Now, it also turns out that if you use the backward connections, you can learn the forward connections, because what you could do is start at the top and just generate some data. And because you generated the data, you know the states of all the hidden layers, and so you could learn the forward connections to recover those states. So that would be the sleep phase. When you turn off the input, you just generate data, and then you try and reconstruct the hidden units that generated the data. And so if you know the top-down connections, you learn the bottom-up ones. If you know the bottom-up ones, you learn the top-down ones. So what's gonna happen if you start with random connections, and try alternating both, and it works. Now to make it work well, you have to do all sorts of variations of it, but it works.
NT: All right, do you want to go through the other two theories? We only have eight minutes left, so maybe we should jump through some other questions.
GH: If you give me another hour, I could do the other two things.
NT: So let's talk about what comes next. Where's your research headed? What problem are you trying to solve now?
GH: Eventually, you're going to end up working on something that you don't finish. And I think I may well be working on the thing I never finish, but it's called capsules, and it's the theory of how you do visual perception using reconstruction, and also how you route information to the right places. In standard neural nets, the information, the activity in the layer, just automatically goes somewhere; you don't decide where to send it. The idea of capsules was to make decisions about where to send information.
Now, since I started working on capsules, some other very smart people at Google invented transformers, which are doing the same thing. They're deciding where to route information, and that's a big win.
The other thing that motivated capsules was coordinate frames. So when humans do visual, they're always using coordinate frames. If they impose the wrong coordinate frame on an object, they don't even recognize the object. So I'll give you a little task: Imagine a tetrahedron; it’s got a triangular base and three triangular faces, all equilateral triangles. Easy to imagine, right? Now imagine slicing it with a plane, so you get a square cross section.
That's not so easy, right? Every time you slice, you get a triangle. It’s not obvious how you get a square. It's not at all obvious. Okay, but I'll give you the same shape described differently. I need your pen. Imagine the shape you get if you take a pen like that, another pen at right angles like this, and you connect all points on this pen to all points on this pen. That's a solid tetrahedron.
OK, you're seeing it relative to a different coordinate frame, where the edges of the tetrahedron, these two line up with the coordinate frame. And for this, if you think of the tetrahedron that way, it's pretty obvious that at the top you've got a long rectangle this way, at the bottom we got a long rectangle that way, and there’s a square in the middle. So now it's pretty obvious how you can slice it to get a square, but only if you think of it with that coordinate frame.
So it's obvious that for humans, coordinate frames are very important for perception.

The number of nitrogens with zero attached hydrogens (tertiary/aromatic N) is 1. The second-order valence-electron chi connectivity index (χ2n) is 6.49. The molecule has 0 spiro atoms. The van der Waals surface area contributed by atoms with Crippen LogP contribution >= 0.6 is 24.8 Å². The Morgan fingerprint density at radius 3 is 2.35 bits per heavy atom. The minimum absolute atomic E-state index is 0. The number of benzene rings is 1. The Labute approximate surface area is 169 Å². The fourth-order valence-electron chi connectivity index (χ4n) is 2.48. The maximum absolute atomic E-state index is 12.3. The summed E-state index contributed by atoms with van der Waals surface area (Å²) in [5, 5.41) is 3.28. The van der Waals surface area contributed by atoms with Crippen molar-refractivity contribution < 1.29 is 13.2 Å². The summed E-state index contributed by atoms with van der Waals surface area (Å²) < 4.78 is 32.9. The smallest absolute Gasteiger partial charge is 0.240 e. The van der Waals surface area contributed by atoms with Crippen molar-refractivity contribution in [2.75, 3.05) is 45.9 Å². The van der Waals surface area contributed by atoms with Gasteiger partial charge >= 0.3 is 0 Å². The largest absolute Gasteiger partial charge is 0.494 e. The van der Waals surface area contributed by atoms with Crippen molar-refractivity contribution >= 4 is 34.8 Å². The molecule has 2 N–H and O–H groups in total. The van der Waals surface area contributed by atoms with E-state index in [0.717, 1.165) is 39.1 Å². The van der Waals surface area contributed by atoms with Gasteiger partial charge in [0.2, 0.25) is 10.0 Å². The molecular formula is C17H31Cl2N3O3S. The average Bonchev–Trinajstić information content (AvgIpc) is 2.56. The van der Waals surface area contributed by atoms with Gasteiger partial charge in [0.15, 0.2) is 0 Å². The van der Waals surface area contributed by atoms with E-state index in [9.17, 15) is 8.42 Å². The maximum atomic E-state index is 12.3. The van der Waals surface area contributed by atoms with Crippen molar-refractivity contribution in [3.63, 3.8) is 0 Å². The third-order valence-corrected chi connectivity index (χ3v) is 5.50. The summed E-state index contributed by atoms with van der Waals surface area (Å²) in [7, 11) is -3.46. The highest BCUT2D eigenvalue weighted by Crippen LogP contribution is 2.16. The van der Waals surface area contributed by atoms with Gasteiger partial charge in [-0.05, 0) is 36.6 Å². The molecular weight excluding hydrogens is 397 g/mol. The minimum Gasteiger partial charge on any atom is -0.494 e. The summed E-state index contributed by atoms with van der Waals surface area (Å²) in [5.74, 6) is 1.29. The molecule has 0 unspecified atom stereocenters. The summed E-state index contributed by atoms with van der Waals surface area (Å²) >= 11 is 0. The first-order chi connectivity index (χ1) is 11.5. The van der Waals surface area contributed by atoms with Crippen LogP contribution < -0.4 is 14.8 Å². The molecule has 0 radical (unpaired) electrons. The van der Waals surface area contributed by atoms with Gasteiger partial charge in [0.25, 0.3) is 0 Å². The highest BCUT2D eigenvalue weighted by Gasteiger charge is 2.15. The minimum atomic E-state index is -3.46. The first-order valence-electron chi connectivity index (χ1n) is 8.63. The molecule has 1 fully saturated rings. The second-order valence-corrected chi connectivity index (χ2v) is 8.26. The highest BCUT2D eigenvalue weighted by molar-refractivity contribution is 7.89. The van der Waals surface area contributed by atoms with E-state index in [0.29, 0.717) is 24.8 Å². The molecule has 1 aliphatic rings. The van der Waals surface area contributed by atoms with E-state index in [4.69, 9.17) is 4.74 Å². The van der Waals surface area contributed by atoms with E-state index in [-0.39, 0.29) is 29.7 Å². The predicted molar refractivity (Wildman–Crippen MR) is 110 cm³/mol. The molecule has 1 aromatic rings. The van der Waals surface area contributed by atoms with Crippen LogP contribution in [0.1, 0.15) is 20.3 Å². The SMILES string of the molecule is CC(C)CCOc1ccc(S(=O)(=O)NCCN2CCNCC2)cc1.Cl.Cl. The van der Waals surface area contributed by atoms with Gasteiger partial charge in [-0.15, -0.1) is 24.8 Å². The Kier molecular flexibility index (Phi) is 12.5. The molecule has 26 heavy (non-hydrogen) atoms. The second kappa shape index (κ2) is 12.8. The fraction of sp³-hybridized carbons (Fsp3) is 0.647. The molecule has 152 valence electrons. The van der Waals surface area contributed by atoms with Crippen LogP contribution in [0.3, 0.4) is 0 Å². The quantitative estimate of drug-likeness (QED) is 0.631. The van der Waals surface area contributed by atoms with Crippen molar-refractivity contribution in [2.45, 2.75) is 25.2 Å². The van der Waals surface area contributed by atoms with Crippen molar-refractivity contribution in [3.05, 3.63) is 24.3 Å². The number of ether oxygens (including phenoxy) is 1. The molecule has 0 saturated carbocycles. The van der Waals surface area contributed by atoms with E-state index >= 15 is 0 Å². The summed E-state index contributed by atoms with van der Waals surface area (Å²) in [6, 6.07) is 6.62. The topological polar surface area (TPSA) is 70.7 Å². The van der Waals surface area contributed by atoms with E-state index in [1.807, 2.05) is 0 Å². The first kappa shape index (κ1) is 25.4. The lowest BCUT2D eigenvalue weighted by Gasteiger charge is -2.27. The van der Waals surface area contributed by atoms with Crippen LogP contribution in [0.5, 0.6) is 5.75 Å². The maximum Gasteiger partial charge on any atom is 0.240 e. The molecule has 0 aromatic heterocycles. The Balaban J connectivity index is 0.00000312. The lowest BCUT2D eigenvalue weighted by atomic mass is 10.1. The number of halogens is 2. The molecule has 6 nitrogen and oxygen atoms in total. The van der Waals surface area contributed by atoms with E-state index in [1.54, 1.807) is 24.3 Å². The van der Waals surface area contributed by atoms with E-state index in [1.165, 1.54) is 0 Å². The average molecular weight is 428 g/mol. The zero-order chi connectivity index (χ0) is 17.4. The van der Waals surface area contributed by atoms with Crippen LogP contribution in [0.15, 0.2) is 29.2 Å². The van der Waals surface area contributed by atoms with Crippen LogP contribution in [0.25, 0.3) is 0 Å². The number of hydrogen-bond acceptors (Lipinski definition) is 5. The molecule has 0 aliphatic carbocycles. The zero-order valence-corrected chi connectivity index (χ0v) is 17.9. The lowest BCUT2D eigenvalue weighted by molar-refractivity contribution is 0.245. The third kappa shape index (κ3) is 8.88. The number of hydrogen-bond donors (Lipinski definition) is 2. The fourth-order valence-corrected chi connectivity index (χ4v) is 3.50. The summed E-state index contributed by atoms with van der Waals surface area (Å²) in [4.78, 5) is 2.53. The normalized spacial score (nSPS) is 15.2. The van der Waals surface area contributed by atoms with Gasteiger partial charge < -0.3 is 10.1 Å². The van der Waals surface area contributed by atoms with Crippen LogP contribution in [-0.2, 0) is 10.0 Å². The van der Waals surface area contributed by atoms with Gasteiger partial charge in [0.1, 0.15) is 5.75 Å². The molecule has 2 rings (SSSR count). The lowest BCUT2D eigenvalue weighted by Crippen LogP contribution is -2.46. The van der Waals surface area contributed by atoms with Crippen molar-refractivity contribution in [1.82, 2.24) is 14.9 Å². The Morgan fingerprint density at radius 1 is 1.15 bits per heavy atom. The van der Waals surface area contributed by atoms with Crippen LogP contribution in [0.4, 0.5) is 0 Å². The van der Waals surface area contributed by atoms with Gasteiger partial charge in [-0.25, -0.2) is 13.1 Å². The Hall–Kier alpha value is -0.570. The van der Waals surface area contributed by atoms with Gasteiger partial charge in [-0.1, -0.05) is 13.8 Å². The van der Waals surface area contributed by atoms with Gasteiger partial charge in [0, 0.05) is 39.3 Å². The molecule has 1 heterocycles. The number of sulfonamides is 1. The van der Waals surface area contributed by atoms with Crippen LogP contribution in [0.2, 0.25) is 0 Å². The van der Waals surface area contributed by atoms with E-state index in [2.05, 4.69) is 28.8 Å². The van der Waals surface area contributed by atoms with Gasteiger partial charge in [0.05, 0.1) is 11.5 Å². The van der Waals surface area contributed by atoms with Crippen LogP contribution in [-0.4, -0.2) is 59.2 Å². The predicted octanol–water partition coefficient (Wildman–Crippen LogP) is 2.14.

NT: But how is adding coordinate frames to your model not the same as the error you were making in the ’90s where you were trying to put rules into the system as opposed to letting the system be unsupervised?
GH: It is exactly that error. And because I'm so adamant that that's a terrible error, I'm allowed to do a tiny bit of it. It's sort of like Nixon negotiating with China. Actually, that puts me in a bad role.
NT: So your current task is specific to visual recognition or it is a more general way of improving by coming up with a rule set for coordinate frames?
GH: It could be used for other things, but I'm really interested in the use for visual recognition.
NT: Deep learning used to be a distinct thing. And then it became sort of synonymous with the phrase AI, and now AI is a marketing term that basically means using a machine in any way whatsoever. How do you feel about the terminology as the man who helped create this?
GH: I was much happier when there was AI, which meant you're logic-inspired and you do manipulations on symbol strings. And there was neural nets, which meant you want to do learning in a neural network. They were different enterprises that really didn't get along too well and fought for money. That's how I grew up. And now I see people who spend years saying neural networks are nonsense, saying “I'm an AI professor, so I need money.” And it’s annoying.
NT: So your field succeeded, kind of ate or subsumed the other field, which then gave them an advantage in asking for money, which is frustrating.
GH: Yeah, now it's not entirely fair, because a lot of them have actually converted.
NT: Well, I've got time for one more question. In one interview, talking about AI, you said, well, think of it like a backhoe—a machine that can build a hole or, if not constructed properly, can wipe you out. And the key is, when you work on your backhoe, to design it in such a way that it's best to build the hole and not to clock you in the head. As you think about your work, what are the choices you make like that?
GH: I guess I would never deliberately work on making weapons. I mean, you could design a backhoe that was very good at knocking people's heads off. And I think that would be a bad use of a backhoe, and I wouldn't work on it.
NT: All right. Well, Geoffrey Hinton, that was an extraordinary interview. All kinds of information. We will be back next year to talk about dream theories three and four.